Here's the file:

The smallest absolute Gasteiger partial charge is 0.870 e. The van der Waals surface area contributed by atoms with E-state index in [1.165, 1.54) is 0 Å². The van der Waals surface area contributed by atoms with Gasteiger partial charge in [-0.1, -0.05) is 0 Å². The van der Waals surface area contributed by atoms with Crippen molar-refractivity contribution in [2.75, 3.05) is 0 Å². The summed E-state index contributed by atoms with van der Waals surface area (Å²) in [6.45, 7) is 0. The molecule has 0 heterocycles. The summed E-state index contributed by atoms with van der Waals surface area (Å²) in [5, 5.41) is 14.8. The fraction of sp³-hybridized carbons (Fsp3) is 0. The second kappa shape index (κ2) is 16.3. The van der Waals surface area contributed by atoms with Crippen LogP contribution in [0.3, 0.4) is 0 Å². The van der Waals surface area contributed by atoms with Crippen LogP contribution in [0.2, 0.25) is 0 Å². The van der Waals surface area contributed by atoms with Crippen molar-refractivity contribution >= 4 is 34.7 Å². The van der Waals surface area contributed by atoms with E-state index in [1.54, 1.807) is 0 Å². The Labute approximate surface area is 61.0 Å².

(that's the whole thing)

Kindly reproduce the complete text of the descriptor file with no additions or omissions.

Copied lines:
The smallest absolute Gasteiger partial charge is 0.870 e. The van der Waals surface area contributed by atoms with E-state index in [1.165, 1.54) is 0 Å². The van der Waals surface area contributed by atoms with Gasteiger partial charge in [-0.1, -0.05) is 0 Å². The van der Waals surface area contributed by atoms with Crippen molar-refractivity contribution in [2.75, 3.05) is 0 Å². The summed E-state index contributed by atoms with van der Waals surface area (Å²) in [6.45, 7) is 0. The molecule has 0 heterocycles. The summed E-state index contributed by atoms with van der Waals surface area (Å²) in [5, 5.41) is 14.8. The fraction of sp³-hybridized carbons (Fsp3) is 0. The second kappa shape index (κ2) is 16.3. The van der Waals surface area contributed by atoms with Crippen LogP contribution in [0.3, 0.4) is 0 Å². The van der Waals surface area contributed by atoms with Crippen LogP contribution in [0.2, 0.25) is 0 Å². The van der Waals surface area contributed by atoms with Crippen molar-refractivity contribution >= 4 is 34.7 Å². The van der Waals surface area contributed by atoms with E-state index in [1.54, 1.807) is 0 Å². The Labute approximate surface area is 61.0 Å².